Black Friday vs. Cyber Monday
Black Friday is losing its charm. Consumers are less interested in waking up before the sun to battle parking lots full of sleepy shoppers to stand in long lines for a TV that might not even have the features they want.
But retailers aren’t having a fit about this, instead they’re spending more time at the drawing board. In years past, shoppers camped out on Black Friday for in-store doorbusters. Then many big box retailers started opening on Thanksgiving evening (Black Thursday, anyone?).
This year things went down a little differently; some retailers announced they would be closed on Thanksgiving and REI even announced they would be closed on Black Friday. The lead up to the holiday season has become a bit polarized. There are the Best Buys that open at 5 pm when some people haven’t even carved their turkeys yet and the REIs that decisively tell shoppers to be active outdoors instead.
What do shoppers think of all of this? They might not quite be on REI’s level just yet, but they could be moving away from the in-store doorbusters of years past. Deloitte data points to the fact that 52% of shoppers don’t rely on Black Friday like they have previously. That same stat for Cyber Monday is a bit lower at 41%, and it’s a little telling in my opinion.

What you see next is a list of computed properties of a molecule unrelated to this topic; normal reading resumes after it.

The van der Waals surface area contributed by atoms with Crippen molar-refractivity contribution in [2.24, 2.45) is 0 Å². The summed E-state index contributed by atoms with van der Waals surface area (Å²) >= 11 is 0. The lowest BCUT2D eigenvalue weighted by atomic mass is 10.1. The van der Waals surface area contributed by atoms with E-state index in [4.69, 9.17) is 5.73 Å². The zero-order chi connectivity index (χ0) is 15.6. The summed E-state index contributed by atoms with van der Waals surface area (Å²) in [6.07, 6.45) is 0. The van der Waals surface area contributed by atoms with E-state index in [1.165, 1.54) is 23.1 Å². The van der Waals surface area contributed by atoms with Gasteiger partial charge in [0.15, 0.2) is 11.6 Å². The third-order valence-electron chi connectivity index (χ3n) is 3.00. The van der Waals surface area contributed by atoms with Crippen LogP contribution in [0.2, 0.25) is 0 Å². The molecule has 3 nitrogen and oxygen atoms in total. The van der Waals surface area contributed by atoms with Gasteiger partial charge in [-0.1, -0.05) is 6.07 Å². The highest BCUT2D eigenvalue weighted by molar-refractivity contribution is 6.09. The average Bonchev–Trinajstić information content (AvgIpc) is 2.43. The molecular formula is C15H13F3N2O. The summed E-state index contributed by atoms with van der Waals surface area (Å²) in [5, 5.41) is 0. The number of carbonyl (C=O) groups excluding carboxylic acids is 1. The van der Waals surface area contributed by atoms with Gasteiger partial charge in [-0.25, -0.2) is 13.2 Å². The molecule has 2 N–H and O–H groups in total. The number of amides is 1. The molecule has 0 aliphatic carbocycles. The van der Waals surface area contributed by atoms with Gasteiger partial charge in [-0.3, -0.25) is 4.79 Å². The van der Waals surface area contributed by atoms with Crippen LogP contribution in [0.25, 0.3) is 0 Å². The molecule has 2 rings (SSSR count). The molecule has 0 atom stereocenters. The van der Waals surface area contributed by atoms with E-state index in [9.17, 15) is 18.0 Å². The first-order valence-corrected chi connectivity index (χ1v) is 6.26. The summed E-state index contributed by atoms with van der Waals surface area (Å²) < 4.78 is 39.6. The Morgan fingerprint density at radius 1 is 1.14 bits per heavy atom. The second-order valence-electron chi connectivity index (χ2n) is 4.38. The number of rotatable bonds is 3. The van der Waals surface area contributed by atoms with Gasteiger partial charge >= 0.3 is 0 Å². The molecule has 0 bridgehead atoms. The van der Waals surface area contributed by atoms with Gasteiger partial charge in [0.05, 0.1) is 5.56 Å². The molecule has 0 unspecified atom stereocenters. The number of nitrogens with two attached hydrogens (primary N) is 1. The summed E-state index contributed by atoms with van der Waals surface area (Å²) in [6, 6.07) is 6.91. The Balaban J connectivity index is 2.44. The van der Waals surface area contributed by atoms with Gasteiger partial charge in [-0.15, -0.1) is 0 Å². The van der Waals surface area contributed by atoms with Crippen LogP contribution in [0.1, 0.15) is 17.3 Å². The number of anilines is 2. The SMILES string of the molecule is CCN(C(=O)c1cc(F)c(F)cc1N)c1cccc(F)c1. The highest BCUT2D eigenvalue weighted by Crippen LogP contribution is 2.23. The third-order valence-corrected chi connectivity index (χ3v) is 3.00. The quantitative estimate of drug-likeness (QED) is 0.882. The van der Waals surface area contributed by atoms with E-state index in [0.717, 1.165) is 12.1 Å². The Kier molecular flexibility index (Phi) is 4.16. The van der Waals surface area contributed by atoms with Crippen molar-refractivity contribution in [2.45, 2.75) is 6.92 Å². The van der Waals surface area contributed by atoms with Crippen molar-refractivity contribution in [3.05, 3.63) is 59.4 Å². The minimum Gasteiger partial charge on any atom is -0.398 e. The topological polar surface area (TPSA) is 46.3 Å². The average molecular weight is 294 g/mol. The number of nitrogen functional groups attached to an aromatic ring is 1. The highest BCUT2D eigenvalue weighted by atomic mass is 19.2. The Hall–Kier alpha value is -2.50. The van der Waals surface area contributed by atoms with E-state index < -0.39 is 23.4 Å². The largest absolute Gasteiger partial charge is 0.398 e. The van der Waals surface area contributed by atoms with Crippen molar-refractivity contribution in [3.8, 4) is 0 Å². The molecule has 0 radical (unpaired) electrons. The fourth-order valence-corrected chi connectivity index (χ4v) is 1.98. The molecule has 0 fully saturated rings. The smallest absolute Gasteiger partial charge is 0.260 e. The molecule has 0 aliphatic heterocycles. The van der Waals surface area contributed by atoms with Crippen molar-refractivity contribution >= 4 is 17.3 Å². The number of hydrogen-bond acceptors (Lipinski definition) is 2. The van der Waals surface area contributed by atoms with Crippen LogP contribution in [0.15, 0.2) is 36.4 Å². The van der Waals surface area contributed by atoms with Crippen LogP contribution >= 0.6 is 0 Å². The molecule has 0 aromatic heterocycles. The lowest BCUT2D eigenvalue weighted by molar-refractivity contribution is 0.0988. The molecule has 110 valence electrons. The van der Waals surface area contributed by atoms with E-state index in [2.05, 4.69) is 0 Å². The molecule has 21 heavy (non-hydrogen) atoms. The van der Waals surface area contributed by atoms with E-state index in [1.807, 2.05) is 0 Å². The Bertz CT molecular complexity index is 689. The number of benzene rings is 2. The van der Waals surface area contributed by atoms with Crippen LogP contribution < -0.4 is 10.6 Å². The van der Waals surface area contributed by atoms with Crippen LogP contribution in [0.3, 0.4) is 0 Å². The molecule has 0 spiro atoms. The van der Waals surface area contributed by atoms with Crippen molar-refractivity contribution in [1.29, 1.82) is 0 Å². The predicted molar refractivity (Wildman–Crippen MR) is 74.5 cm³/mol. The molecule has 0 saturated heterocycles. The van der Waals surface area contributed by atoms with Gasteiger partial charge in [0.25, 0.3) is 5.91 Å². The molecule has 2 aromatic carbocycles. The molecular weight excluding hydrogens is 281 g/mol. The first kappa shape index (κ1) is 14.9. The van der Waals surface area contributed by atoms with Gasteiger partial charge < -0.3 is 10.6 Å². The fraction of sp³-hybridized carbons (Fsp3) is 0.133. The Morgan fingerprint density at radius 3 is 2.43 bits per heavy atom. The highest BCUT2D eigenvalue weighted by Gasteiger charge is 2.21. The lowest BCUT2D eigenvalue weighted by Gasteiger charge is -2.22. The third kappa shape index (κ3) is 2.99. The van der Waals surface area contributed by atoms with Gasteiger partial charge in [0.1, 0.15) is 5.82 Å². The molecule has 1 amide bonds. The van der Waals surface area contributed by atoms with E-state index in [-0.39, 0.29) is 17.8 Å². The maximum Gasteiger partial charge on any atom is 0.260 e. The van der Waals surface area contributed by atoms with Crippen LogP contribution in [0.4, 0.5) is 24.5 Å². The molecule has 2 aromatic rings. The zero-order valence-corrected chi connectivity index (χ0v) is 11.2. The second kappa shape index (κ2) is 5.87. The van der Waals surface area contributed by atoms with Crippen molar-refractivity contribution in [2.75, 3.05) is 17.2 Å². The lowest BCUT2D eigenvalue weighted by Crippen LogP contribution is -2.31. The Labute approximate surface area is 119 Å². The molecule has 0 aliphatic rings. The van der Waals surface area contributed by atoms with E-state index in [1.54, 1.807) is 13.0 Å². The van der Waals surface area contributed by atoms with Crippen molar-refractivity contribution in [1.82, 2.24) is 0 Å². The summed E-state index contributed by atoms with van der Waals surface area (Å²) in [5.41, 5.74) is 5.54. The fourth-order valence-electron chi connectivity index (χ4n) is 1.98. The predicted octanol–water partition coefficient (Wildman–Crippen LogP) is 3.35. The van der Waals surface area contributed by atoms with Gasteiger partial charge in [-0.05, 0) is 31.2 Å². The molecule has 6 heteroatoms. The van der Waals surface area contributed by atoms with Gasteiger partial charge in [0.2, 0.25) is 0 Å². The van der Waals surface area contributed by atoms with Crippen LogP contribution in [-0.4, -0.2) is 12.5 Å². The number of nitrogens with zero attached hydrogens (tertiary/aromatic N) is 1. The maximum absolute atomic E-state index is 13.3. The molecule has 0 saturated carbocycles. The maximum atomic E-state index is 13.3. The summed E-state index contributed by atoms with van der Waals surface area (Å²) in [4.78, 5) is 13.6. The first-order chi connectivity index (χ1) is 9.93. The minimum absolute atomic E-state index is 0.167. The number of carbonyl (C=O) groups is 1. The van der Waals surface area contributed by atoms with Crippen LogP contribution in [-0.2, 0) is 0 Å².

Holiday Sales: 2 Game Changers
There are two things that will be game changers this holiday season to make up for the waning excitement for specific shopping days. First, the longer holiday season will benefit retailers by spreading out purchases and giving them the opportunity to bring in different customer segments with targeted promotions and competitive pricing. Second, online deals have to pick up the slack, on Black Friday as well as Cyber Monday.
Consumers want their shopping experience to be as easy as possible and sitting at home on the couch is much better than putting on winter gear, jumping in the car, and waiting in line. While Black Friday still packs a punch for many retailers, making it the highest grossing day of the year for 41% of US retailers, Cyber Monday is gaining appeal.
I’ll be honest, last year I did a little shopping online on Thanksgiving. Why? Well there were great site-wide deals and hopping onto the website was much easier than going to a store. The convenience factor of online shopping will be the holiday season’s saving grace. The National Retail Federation casually projected that overall retail growth would be down this year (3.7% this year versus 4.1% in 2014). In addition, Forrester estimates that online sales will rise to 14% of total holiday sales.
Regardless, it’s time for retailers to really make use of their online channels to get shoppers to check out this holiday season. Shoppers want convenience and multiple opportunities to save. That’s a bit counterintuitive because limited time offers are very effective in retail, but it’s a matter of presenting shoppers with more than one appealing offer to sway them. The retailers that provide great online experiences and promotions will be able to get the most out of the holiday frenzy.